Holiday Light Therapy


During the winter months, many people may begin to notice feelings of increased fatigue, feeling down or blue and feeling just kind of blah. As we know in the mental health field, exposure to light is necessary to help cope with and combat feelings of depression and other mood disorders. Recently I began thinking about the affect that holiday lights may have on our mental health. If science has shown us the light therapy is effective for treating seasonal affective disorder, can holiday lights also help fight sadness during the winter? Although I have not implemented any scientific studies, I would like to believe that holiday lights do indeed increase positive thoughts and decrease feelings of sadness. A client of mine recently spoke about their difficulties with the holidays because their mother had passed away a few years ago right before Christmas. This client told me about their experiences of walking down a downtown street in December, seeing all of the “pretty lights” and hearing Christmas music and how it really helped them feel better and give them that warm, fuzzy feeling. Although the holidays remind this client of their mother passing, it also reminds them of all of the happy memories as well. Perhaps we can all take some time to just look at our christmas trees, or watch the candle light illuminate from a menorah (or insert any version of pretty lights that you enjoy). And guess what!? Just sitting and looking at the lights is practicing mindfulness! Being in the moment and being aware of your surroundings is what mindfulness is all about! Holiday namaste everyone!!






noun: consciousness

1. the state of being awake and aware of one’s surroundings.

So what does “Interpreting Consciousness” even mean? Well, when tryingto think a fun and clever blog name I came up with several lame and boring idioms and puns until I came to this name. I tried to find a simple way to describe my job as a mental health counselor, and I felt like “Interpreting Consciousness” really summed it up. As a mental health counselor I can diagnose, provide suggestions, utilize techniques, understand theory etc. But, at the end of the day, what I’m really doing is acting as a mirror for my clients to help them better understand themselves and how to cope with emotions and solve problems. Essentially, I help them interpret their consciousness, their state of being awake and being aware of their surroundings and all that that entails. In the process of helping my clients, I also interpret my own consciousness and shed some light on my own life.

Wisely Wrapping Up 2017

The end of the year is coming and many of us are looking forward to the New Year in 2018. Setting New Year’s resolutions is always a great idea, but why wait until the New Year to get started on promoting positivity in your life!? Start wrapping up 2017 now with the following tips:

1. Looking Back: Make a list of the top 10 things that you did this year, big or small. Maybe you started a new job, established a new friendship or finally read that book you’ve been meaning to finish. A year is a long time and sometimes our accomplishments can be forgotten, so take some time to be proud of yourself and how far you’ve come during this year.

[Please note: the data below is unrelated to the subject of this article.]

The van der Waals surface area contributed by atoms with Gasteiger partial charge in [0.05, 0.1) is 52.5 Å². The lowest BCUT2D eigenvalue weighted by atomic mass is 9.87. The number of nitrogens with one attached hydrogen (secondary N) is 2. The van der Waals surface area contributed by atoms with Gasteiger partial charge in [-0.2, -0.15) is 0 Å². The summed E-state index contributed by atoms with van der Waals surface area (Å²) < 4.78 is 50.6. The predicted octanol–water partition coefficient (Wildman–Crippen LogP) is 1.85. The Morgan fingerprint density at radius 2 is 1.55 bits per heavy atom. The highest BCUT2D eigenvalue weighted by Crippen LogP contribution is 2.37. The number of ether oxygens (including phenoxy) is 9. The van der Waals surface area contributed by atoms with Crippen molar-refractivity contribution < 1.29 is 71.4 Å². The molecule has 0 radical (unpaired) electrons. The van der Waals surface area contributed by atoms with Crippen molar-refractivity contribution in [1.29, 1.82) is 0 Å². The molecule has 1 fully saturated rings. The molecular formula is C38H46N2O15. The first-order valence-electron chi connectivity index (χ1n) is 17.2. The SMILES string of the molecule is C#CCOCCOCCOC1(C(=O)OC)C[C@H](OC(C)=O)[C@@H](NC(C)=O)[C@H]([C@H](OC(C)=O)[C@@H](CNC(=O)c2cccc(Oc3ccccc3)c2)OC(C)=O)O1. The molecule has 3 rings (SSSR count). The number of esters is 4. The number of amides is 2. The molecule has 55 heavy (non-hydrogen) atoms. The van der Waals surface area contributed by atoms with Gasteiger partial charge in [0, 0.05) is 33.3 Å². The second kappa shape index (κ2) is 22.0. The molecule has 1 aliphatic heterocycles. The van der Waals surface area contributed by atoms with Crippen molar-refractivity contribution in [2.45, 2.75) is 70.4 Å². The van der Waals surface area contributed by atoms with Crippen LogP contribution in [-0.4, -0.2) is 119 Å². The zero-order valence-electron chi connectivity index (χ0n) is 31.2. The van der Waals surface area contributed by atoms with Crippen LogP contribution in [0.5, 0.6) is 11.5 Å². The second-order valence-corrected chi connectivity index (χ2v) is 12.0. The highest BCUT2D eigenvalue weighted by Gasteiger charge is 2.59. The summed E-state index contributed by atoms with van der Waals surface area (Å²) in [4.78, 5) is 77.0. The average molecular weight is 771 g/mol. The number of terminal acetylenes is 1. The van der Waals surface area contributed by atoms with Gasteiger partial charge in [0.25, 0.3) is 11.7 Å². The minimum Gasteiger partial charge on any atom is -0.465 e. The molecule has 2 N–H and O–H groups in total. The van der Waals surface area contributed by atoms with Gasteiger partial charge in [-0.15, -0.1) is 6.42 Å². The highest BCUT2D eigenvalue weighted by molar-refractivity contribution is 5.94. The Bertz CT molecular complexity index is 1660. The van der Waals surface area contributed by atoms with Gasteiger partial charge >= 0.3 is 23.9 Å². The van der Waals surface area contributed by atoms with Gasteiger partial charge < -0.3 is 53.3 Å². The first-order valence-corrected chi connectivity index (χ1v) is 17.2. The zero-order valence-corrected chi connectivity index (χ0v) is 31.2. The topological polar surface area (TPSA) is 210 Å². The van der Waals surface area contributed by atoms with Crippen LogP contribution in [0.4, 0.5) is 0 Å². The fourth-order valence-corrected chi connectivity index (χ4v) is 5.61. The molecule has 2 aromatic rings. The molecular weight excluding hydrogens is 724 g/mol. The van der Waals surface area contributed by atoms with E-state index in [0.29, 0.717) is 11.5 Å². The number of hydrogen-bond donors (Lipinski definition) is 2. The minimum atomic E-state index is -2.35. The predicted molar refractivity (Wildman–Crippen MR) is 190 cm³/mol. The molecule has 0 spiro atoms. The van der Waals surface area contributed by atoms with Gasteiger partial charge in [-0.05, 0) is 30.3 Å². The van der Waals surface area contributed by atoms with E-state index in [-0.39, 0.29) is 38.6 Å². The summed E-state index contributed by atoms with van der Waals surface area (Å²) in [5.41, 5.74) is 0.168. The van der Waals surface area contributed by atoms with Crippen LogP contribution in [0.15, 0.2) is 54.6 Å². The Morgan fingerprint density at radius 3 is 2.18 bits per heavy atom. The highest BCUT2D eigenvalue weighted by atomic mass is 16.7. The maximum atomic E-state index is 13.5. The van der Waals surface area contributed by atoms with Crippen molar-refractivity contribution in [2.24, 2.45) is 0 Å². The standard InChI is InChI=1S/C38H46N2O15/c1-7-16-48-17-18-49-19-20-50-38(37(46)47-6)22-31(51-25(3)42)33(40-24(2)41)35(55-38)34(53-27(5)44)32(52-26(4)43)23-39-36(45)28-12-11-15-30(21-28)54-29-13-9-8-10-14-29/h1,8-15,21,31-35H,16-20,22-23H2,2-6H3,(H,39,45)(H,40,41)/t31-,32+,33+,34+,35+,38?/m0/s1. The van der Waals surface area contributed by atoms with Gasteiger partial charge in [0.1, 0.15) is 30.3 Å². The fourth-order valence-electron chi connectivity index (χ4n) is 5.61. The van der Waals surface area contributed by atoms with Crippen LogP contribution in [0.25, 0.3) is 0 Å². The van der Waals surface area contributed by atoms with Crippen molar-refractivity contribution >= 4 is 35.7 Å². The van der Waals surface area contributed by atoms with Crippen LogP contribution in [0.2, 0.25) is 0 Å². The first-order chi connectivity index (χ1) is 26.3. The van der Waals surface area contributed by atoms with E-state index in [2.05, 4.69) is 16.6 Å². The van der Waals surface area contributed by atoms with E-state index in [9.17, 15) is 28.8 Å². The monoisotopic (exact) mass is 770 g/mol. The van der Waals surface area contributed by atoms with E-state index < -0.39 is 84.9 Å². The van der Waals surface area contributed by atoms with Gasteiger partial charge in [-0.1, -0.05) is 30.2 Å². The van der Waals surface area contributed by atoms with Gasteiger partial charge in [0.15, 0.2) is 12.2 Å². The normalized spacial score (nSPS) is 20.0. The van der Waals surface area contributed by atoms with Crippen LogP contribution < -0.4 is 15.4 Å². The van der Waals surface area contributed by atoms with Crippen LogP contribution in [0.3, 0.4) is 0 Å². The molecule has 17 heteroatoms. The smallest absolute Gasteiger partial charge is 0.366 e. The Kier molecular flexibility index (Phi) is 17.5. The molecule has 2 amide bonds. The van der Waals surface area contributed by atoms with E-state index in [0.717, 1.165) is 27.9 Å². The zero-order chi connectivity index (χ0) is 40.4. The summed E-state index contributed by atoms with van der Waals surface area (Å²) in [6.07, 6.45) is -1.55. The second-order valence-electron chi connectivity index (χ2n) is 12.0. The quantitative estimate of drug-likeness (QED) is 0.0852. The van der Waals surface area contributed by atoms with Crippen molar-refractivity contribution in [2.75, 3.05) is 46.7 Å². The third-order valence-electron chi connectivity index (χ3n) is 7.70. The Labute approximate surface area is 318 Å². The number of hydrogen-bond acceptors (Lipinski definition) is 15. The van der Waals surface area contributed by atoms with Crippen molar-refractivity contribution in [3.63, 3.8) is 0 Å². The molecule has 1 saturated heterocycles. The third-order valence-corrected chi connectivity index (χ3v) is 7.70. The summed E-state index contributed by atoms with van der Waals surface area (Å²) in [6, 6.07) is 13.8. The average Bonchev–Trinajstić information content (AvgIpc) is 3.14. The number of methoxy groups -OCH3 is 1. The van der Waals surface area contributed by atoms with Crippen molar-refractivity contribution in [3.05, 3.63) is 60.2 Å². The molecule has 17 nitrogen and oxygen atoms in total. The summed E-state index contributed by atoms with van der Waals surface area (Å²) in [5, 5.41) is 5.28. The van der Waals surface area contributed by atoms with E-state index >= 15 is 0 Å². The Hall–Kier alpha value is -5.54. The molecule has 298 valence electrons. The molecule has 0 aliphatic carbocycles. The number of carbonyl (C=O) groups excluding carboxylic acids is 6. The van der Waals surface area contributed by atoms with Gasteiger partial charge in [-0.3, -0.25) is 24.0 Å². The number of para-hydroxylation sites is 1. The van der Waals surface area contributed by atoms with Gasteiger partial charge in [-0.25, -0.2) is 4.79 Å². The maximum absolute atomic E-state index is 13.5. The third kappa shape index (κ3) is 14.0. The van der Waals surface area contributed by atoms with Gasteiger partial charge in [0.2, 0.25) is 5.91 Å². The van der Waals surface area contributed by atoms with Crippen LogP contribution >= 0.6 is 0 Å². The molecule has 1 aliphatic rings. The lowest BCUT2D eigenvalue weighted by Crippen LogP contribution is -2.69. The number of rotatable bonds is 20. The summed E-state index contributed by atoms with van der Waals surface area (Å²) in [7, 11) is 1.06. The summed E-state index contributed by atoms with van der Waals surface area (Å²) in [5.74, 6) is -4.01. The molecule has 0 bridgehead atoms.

2. Looking Forward: Think about the things you wish you’d done this year, but didn’t find the time. Maybe you wanted to try a yoga class and never had the chance, or take that cooking class you’ve been interested in. Make a list of these things to use to help establish your goals and resolutions for 2018.

3. Express Gratitude: Thank your friends, family or co-workers for all of their help over this past year and express gratitude for all of the great things in your life. Acknowledging the things that we are thankful for helps promote a positive environment for yourself and others and helps to reduce negative thought patterns.

4. Forgive: Many times we think about forgiveness as being a gift for someone else, when in reality when we forgive we are opening ourselves to more positive experiences rather than dwelling on something from the past. Forgiveness is about self-compassion rather than giving in or giving up.

5. Accept Shortcomings: Everyone makes mistakes and faces hardship. Accept that things didn’t always go your way during 2017, and know that 2018 may be just as challenging. Letting go of shortcomings from the past and accepting responsibility allows you to accept the challenges ahead while finding the motivation and resources to keep pushing forward.

6. Socialize: The holiday season can be overwhelming and it is easy to feel stressed about finances, family, parties and presents. Take time to remember what the holiday season is about and surround yourself with those whom you are closest to and care so much about.

7. Be Mindful: Let go of worry about the future by using mindfulness to stay in the moment. Being open-minded, non-judgmental and using the five senses helps to stay grounded in the current moment and reduce those “what if?” thoughts about the future.

8. Self-Awareness: If you woke up tomorrow and your life was exactly how you wanted it to be, what would that look like? Getting caught up in current problems can make it difficult to stay focused on goals and solutions. Thinking about where you would like to be can help raise self-awareness and increase problem solving skills. Start by asking yourself this question before jumping into setting New Year’s resolutions. Once you have an idea of where you’d like to be, you can start to make a plan of how you can get there!